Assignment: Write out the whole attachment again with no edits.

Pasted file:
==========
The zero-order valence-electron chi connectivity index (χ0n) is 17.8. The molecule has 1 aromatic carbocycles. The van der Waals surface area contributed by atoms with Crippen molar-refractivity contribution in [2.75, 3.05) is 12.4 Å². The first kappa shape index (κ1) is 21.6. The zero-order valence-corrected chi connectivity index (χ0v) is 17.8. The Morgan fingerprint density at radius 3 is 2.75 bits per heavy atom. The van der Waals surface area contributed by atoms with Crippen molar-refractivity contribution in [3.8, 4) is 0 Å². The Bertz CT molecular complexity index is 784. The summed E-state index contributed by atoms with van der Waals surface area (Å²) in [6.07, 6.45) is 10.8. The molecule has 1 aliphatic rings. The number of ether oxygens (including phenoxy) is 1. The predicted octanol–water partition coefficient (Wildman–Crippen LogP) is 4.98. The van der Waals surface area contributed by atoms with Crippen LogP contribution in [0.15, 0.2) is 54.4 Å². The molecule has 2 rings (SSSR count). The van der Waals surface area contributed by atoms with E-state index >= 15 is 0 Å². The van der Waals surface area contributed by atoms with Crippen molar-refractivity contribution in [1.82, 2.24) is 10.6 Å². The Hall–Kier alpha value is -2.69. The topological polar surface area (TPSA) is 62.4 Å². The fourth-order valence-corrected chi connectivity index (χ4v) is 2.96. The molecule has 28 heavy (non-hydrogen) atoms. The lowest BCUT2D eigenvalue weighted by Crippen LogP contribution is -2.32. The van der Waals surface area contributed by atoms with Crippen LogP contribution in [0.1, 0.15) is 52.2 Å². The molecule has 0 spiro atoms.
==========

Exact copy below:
The zero-order valence-electron chi connectivity index (χ0n) is 17.8. The molecule has 1 aromatic carbocycles. The van der Waals surface area contributed by atoms with Crippen molar-refractivity contribution in [2.75, 3.05) is 12.4 Å². The first kappa shape index (κ1) is 21.6. The zero-order valence-corrected chi connectivity index (χ0v) is 17.8. The Morgan fingerprint density at radius 3 is 2.75 bits per heavy atom. The van der Waals surface area contributed by atoms with Crippen molar-refractivity contribution in [3.8, 4) is 0 Å². The Bertz CT molecular complexity index is 784. The summed E-state index contributed by atoms with van der Waals surface area (Å²) in [6.07, 6.45) is 10.8. The molecule has 1 aliphatic rings. The number of ether oxygens (including phenoxy) is 1. The predicted octanol–water partition coefficient (Wildman–Crippen LogP) is 4.98. The van der Waals surface area contributed by atoms with Crippen LogP contribution in [0.15, 0.2) is 54.4 Å². The molecule has 2 rings (SSSR count). The van der Waals surface area contributed by atoms with E-state index >= 15 is 0 Å². The van der Waals surface area contributed by atoms with Crippen molar-refractivity contribution in [1.82, 2.24) is 10.6 Å². The Hall–Kier alpha value is -2.69. The topological polar surface area (TPSA) is 62.4 Å². The fourth-order valence-corrected chi connectivity index (χ4v) is 2.96. The molecule has 28 heavy (non-hydrogen) atoms. The lowest BCUT2D eigenvalue weighted by Crippen LogP contribution is -2.32. The van der Waals surface area contributed by atoms with Crippen LogP contribution in [0.1, 0.15) is 52.2 Å². The molecule has 0 spiro atoms.